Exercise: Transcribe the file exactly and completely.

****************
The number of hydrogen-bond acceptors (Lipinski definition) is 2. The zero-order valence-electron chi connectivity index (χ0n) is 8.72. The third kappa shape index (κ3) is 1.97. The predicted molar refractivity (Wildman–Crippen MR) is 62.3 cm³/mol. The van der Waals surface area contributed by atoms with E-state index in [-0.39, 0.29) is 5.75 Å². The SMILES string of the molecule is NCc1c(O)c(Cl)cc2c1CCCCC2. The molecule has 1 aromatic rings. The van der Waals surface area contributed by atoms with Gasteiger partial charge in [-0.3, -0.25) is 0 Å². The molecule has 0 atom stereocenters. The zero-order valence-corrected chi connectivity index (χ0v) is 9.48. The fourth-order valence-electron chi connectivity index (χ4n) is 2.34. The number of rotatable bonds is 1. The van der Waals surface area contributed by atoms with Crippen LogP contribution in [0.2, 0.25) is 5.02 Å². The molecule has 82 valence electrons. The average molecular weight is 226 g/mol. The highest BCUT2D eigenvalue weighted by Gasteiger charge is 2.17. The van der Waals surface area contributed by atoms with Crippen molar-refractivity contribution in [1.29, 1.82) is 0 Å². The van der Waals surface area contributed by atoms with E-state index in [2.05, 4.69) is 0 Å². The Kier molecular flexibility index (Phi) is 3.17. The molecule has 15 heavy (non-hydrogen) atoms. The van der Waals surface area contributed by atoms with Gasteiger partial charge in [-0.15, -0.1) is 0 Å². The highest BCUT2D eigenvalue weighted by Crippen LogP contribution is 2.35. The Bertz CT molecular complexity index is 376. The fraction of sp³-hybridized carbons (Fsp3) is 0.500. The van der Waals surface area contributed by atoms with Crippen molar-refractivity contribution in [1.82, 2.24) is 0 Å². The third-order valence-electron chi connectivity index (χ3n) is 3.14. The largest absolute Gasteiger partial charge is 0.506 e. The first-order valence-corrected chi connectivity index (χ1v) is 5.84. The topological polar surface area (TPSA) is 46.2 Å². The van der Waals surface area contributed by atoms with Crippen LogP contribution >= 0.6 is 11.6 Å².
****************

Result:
The number of hydrogen-bond acceptors (Lipinski definition) is 2. The zero-order valence-electron chi connectivity index (χ0n) is 8.72. The third kappa shape index (κ3) is 1.97. The predicted molar refractivity (Wildman–Crippen MR) is 62.3 cm³/mol. The van der Waals surface area contributed by atoms with E-state index in [-0.39, 0.29) is 5.75 Å². The SMILES string of the molecule is NCc1c(O)c(Cl)cc2c1CCCCC2. The molecule has 1 aromatic rings. The van der Waals surface area contributed by atoms with Gasteiger partial charge in [-0.3, -0.25) is 0 Å². The molecule has 0 atom stereocenters. The zero-order valence-corrected chi connectivity index (χ0v) is 9.48. The fourth-order valence-electron chi connectivity index (χ4n) is 2.34. The number of rotatable bonds is 1. The van der Waals surface area contributed by atoms with Crippen LogP contribution in [0.2, 0.25) is 5.02 Å². The molecule has 82 valence electrons. The average molecular weight is 226 g/mol. The highest BCUT2D eigenvalue weighted by Gasteiger charge is 2.17. The van der Waals surface area contributed by atoms with Crippen molar-refractivity contribution in [1.29, 1.82) is 0 Å². The van der Waals surface area contributed by atoms with E-state index in [2.05, 4.69) is 0 Å². The Kier molecular flexibility index (Phi) is 3.17. The molecule has 15 heavy (non-hydrogen) atoms. The van der Waals surface area contributed by atoms with Gasteiger partial charge in [-0.15, -0.1) is 0 Å². The highest BCUT2D eigenvalue weighted by Crippen LogP contribution is 2.35. The Bertz CT molecular complexity index is 376. The fraction of sp³-hybridized carbons (Fsp3) is 0.500. The van der Waals surface area contributed by atoms with Crippen molar-refractivity contribution in [1.82, 2.24) is 0 Å². The third-order valence-electron chi connectivity index (χ3n) is 3.14. The largest absolute Gasteiger partial charge is 0.506 e. The first-order valence-corrected chi connectivity index (χ1v) is 5.84. The topological polar surface area (TPSA) is 46.2 Å². The van der Waals surface area contributed by atoms with Crippen LogP contribution >= 0.6 is 11.6 Å².